Atlas – Landscape

This page will be a Geographical Atlas that will break the landscape down into geo-features as they evolved from the earliest maps and surveys to our modern topographic maps. The old map symbols and various techniques are very interesting.

Two additional Atlas pages on this site will focus on:

1) ATLAS ARCHAIC GLOSSARY: Archaic terms and phrases described as used by early natives and settlers regarding the landscape. 

2) ATLAS OF HISTORIC MAPS:  This page will be a collection of basic historic maps/details and surveys relating to Eastern Cherokee history, events and their territorial claim.

More maps and archaic terms and phrases will be found throughout the website and especially in the Cherokee Ecology sections.

This map is from an 1821 survey along the Unicoi Mountains dividing Tennessee from western North Carolina. Some of the major trails and roads were noted. The mountains were painted in using watercolor (it appears). The Little Tennessee River is shown on the left and the Hiwassee on the right. Note that there is no scale in this map. The shaded mountain areas are symbolic and represent mountainous areas. The rivers, likewise, are representative which the exception of named tributaries.

Basic Landscape Geographical Features

We are not dealing with earth science as taught in modern classrooms, but the old, practical means by which people traveled and lived on the early frontiers and wilderness’s of North America.  This breaks down into basic elements that determined where and how folks traveled, where they camped, landscape obstacles and challenges, etc. I will include simple sketches that I have made over the years as well as reproducing non-copyright material from old books and archives.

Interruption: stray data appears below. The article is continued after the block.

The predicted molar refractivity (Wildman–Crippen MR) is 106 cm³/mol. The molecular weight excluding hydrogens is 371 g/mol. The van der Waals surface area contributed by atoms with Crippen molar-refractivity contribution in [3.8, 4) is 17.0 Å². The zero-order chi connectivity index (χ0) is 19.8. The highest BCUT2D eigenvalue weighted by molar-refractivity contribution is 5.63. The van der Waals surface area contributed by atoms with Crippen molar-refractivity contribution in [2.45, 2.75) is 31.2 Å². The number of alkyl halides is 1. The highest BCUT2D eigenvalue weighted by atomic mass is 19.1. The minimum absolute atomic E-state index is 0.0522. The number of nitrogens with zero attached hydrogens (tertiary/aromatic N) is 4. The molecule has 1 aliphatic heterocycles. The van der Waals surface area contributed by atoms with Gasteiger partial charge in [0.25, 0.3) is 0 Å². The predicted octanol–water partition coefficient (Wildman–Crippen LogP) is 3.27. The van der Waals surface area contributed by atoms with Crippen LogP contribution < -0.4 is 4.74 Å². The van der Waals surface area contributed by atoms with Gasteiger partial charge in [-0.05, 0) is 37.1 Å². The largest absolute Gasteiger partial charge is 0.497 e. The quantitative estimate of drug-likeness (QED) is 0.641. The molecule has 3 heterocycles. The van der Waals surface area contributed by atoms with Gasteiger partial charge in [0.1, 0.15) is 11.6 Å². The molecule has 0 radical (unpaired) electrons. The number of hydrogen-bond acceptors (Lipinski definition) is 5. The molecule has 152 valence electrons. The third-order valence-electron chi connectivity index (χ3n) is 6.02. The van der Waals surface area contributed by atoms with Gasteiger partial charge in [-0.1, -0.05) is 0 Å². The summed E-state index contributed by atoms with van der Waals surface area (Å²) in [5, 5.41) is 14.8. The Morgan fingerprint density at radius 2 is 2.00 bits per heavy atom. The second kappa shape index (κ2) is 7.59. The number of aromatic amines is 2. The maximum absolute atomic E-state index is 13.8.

Travel was determined by mountain passes (gaps), river/stream fords (shallows), swampy expanses, since mountains had to be crossed, rivers forded and swampy quagmires circumvented. Therefore we will deal with geographic features first and ecological landscapes secondly. 

Native peoples and early Euro-travelers used a primitive technique of mental triangulation similar to modern orienteering with a compass. If you can see two mountain peaks at a distance and get a compass bearing from your position to each one and draw the angular lines on a map, you can pinpoint your physical location. Early travelers relied on several “plug-ins” to their computer-mind apps:    TIME TRAVELED KNOWING THE AVERAGE SPEED FOR WALKING OR HORSEBACK; GEOGRAPHICAL LANDMARKS;  and SOLAR LANDMARKS (MOON, SUN AND STARS).     

Fording places were important geographical points where animals including bison and elk crossed streams, native trails, later wagon roads, then sometimes ferries and bridges were built.
Notice that the trail on this map does not cross any streams. It is following a dividing ridge which would keep the traveler's feet dryer in cold weather. Sometimes these trails were longer than "as the crow flies" but avoided dense canebrakes, thickets, and deep stream crossings.